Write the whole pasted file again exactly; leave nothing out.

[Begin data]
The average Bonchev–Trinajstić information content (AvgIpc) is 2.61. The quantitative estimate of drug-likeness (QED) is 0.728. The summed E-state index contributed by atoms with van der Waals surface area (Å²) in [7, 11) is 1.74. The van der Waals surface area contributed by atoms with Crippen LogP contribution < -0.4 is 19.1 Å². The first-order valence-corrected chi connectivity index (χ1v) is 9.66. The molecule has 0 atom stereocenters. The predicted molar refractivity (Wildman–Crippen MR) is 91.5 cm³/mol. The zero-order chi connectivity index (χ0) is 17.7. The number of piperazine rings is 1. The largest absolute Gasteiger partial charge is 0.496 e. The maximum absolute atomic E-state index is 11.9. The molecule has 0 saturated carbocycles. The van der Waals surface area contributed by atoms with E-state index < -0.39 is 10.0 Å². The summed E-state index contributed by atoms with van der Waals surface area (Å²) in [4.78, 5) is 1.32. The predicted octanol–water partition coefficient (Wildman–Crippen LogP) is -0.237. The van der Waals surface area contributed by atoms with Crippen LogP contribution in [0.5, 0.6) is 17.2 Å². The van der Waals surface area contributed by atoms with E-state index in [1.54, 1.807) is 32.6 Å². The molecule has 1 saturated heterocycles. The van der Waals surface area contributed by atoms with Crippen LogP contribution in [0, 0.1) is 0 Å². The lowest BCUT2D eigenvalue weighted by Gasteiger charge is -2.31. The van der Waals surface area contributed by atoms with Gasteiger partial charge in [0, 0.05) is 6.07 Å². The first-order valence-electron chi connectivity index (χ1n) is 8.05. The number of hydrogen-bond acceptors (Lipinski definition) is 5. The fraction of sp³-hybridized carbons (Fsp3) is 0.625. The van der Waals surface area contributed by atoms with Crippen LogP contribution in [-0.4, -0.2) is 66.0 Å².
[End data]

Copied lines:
The average Bonchev–Trinajstić information content (AvgIpc) is 2.61. The quantitative estimate of drug-likeness (QED) is 0.728. The summed E-state index contributed by atoms with van der Waals surface area (Å²) in [7, 11) is 1.74. The van der Waals surface area contributed by atoms with Crippen LogP contribution < -0.4 is 19.1 Å². The first-order valence-corrected chi connectivity index (χ1v) is 9.66. The molecule has 0 atom stereocenters. The predicted molar refractivity (Wildman–Crippen MR) is 91.5 cm³/mol. The zero-order chi connectivity index (χ0) is 17.7. The number of piperazine rings is 1. The largest absolute Gasteiger partial charge is 0.496 e. The maximum absolute atomic E-state index is 11.9. The molecule has 0 saturated carbocycles. The van der Waals surface area contributed by atoms with E-state index < -0.39 is 10.0 Å². The summed E-state index contributed by atoms with van der Waals surface area (Å²) in [4.78, 5) is 1.32. The predicted octanol–water partition coefficient (Wildman–Crippen LogP) is -0.237. The van der Waals surface area contributed by atoms with Crippen LogP contribution in [0.5, 0.6) is 17.2 Å². The van der Waals surface area contributed by atoms with E-state index in [1.54, 1.807) is 32.6 Å². The molecule has 1 saturated heterocycles. The van der Waals surface area contributed by atoms with Crippen LogP contribution in [0, 0.1) is 0 Å². The lowest BCUT2D eigenvalue weighted by Gasteiger charge is -2.31. The van der Waals surface area contributed by atoms with Gasteiger partial charge in [0, 0.05) is 6.07 Å². The first-order valence-electron chi connectivity index (χ1n) is 8.05. The number of hydrogen-bond acceptors (Lipinski definition) is 5. The fraction of sp³-hybridized carbons (Fsp3) is 0.625. The van der Waals surface area contributed by atoms with Crippen LogP contribution in [-0.4, -0.2) is 66.0 Å².